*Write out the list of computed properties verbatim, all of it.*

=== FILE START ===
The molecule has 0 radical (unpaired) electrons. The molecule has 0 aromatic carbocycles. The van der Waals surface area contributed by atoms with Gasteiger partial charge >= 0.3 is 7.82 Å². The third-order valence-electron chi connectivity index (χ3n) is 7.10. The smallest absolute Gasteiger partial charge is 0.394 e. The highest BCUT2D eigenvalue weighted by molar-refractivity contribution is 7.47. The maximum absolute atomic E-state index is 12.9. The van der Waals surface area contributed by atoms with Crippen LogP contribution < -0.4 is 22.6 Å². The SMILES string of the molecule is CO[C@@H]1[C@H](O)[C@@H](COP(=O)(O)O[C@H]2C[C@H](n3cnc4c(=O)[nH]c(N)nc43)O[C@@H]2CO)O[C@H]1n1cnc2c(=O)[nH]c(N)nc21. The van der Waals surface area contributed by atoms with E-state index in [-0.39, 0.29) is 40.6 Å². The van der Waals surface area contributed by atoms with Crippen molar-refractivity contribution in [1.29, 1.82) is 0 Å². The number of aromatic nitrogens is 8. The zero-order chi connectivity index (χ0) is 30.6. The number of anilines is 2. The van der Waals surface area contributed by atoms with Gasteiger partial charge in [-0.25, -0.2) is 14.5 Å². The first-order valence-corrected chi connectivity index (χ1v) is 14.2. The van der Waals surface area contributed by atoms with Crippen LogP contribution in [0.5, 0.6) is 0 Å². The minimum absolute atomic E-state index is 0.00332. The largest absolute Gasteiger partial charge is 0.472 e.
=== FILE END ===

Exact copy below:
The molecule has 0 radical (unpaired) electrons. The molecule has 0 aromatic carbocycles. The van der Waals surface area contributed by atoms with Gasteiger partial charge >= 0.3 is 7.82 Å². The third-order valence-electron chi connectivity index (χ3n) is 7.10. The smallest absolute Gasteiger partial charge is 0.394 e. The highest BCUT2D eigenvalue weighted by molar-refractivity contribution is 7.47. The maximum absolute atomic E-state index is 12.9. The van der Waals surface area contributed by atoms with Crippen LogP contribution < -0.4 is 22.6 Å². The SMILES string of the molecule is CO[C@@H]1[C@H](O)[C@@H](COP(=O)(O)O[C@H]2C[C@H](n3cnc4c(=O)[nH]c(N)nc43)O[C@@H]2CO)O[C@H]1n1cnc2c(=O)[nH]c(N)nc21. The van der Waals surface area contributed by atoms with E-state index in [-0.39, 0.29) is 40.6 Å². The van der Waals surface area contributed by atoms with Crippen molar-refractivity contribution in [1.29, 1.82) is 0 Å². The number of aromatic nitrogens is 8. The zero-order chi connectivity index (χ0) is 30.6. The number of anilines is 2. The van der Waals surface area contributed by atoms with Gasteiger partial charge in [-0.25, -0.2) is 14.5 Å². The first-order valence-corrected chi connectivity index (χ1v) is 14.2. The van der Waals surface area contributed by atoms with Crippen LogP contribution in [0.5, 0.6) is 0 Å². The minimum absolute atomic E-state index is 0.00332. The largest absolute Gasteiger partial charge is 0.472 e.